What is manic depression? According to WebMD, manic depression, also known as bipolar disorder, is “a form of major affective disorder, or mood disorder, defined by manic or hypomanic episodes (changes from one’s normal mood accompanied by high energy states.” This condition is serious and brings on unsafe behavior, even suicidal tendencies. Manic depression involves changes in mood and energy levels that in the manic episodes can produce sleeplessness, hallucinations, delusions, rage and psychosis. The depressive episodes are often more severe and more difficult to treat than other forms of depression. Although it is called manic depression, the term bipolar describes more accurately how the symptoms range between two “poles” – depressive and manic behaviors. Bipolar disorder affects approximately 5.7 million adult Americans, or about 2.6% of the U.S. population age 18 and older every year,” according to the Depression and Bipolar Support Alliance (DBSA).
What are the Symptoms of Manic Depression?
It can be hard to identify the symptoms of a manic depressive individual. They are sometimes thought to be quirky behaviors or personality traits. The signs of manic depression are often attributed to moodiness, just being tired or personal or work problems. The condition is characterized by ups and downs between mania and depression. The periods of each are not consistent and can change in duration.
Hypomania, a symptom of manic depression, is a high-energy, creative state where an individual’s mood can be elevated, and they may experience euphoria. This state can cause long periods of sleeplessness, grandiose delusions, buoyancy and excitement, hallucinations and aggression.
The depressive state shows the symptoms of regular clinical depression, such as lack of energy, easy tearfulness, frequent sadness, loss of appetite, and problems sleeping. However, antidepressants typically used for depression can be dangerous for manic depressive individuals as they can worsen their condition or could put them in a manic state and lead to a break with reality.
As per InCrisis.org, other symptoms include abuse of drugs or alcohol, racing thoughts and rapid speech, poor judgment, high-risk behavior, increased sexual drive, suicidal behavior and thoughts, and feelings or self-harming behavior.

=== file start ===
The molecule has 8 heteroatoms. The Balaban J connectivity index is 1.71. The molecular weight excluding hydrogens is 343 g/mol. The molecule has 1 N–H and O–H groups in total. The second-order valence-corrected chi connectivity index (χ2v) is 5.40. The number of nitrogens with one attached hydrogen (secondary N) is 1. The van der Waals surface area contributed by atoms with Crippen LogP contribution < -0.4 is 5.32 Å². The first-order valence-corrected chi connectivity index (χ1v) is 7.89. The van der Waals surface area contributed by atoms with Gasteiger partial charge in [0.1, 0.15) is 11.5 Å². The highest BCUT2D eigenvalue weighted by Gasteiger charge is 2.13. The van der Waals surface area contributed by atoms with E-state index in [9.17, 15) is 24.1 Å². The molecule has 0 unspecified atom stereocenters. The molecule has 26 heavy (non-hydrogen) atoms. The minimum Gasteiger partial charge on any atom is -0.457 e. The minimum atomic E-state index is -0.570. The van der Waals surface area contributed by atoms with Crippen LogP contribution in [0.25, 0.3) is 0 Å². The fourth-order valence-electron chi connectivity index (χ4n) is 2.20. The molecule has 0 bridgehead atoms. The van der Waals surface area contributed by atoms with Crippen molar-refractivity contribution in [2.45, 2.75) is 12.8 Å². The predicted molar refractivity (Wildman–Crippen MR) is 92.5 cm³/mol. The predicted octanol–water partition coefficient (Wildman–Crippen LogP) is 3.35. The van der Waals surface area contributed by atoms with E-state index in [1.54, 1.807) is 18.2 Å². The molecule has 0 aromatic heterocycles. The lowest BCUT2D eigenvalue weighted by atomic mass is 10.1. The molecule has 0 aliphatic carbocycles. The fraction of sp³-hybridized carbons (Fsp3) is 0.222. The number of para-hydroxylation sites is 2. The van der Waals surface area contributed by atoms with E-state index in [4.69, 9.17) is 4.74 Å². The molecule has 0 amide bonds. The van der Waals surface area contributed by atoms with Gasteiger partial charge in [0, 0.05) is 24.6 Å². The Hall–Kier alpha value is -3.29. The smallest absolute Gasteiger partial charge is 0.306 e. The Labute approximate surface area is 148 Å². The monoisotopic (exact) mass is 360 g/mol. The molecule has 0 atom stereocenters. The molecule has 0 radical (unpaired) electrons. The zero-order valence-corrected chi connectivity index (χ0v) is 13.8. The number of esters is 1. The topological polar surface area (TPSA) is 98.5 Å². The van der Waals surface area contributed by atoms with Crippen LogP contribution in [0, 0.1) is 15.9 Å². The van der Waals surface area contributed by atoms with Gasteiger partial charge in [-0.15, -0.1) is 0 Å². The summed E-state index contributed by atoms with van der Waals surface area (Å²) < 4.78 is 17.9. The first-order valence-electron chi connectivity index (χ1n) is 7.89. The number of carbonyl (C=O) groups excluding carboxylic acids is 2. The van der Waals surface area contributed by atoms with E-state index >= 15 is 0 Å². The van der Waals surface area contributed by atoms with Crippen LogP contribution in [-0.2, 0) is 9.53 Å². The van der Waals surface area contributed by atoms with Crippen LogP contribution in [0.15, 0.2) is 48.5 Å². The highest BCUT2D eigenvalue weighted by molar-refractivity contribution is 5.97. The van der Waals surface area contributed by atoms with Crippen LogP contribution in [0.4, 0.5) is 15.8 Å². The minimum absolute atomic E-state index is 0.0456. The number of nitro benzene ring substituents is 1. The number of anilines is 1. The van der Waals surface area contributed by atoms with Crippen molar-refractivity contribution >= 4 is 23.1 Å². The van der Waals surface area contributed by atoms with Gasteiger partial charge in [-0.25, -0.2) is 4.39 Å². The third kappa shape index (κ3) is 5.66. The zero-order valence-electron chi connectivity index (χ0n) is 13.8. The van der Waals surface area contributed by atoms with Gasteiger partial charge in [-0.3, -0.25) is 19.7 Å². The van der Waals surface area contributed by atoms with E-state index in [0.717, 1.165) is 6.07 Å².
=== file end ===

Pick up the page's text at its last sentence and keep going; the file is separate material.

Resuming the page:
What Causes Manic Depression?
Although doctors don’t completely understand the causes of manic depression, there does appear to be a genetic link that can run in families. It may be partially caused by the unbalance of neurotransmitters or brain chemicals, and problems with specific brain circuits. It is also believed that environment and lifestyle, including drug or alcohol abuse, may have an effect on the disorder’s severity.
What are Possible Treatments for Manic Depression?
Many manic depressive individuals can go undiagnosed for years. They are more likely to go to a doctor when they are depressed, not when they are manic; therefore subsequently being misdiagnosed with depression and treated with little benefit. Manic depression be can be treated effectively over the long-term, although there is no cure; the important thing is to provide treatment as soon as possible. Successful treatments include medication and therapy of manic depression. “The types of medications generally used to treat bipolar disorder include mood stabilizers, atypical antipsychotics, and antidepressants,” states the National Institute of Mental Health.
Unfortunately, there are patients who don’t respond to conventional treatments for manic depression; however, a new non-invasive treatment, deep transcranial magnetic stimulation (Deep TMS), is being offered in Los Angeles. This treatment consists of short, thirty-minute sessions where a helmet is strapped on a person’s head. The helmet is attached to magnetic coils that send messages to the brain, helping to heal depression. For more information, contact Westside Neurotherapeutics y by phone at 310.946.0008 or visit them at www.westsideneurotherapeutics.com.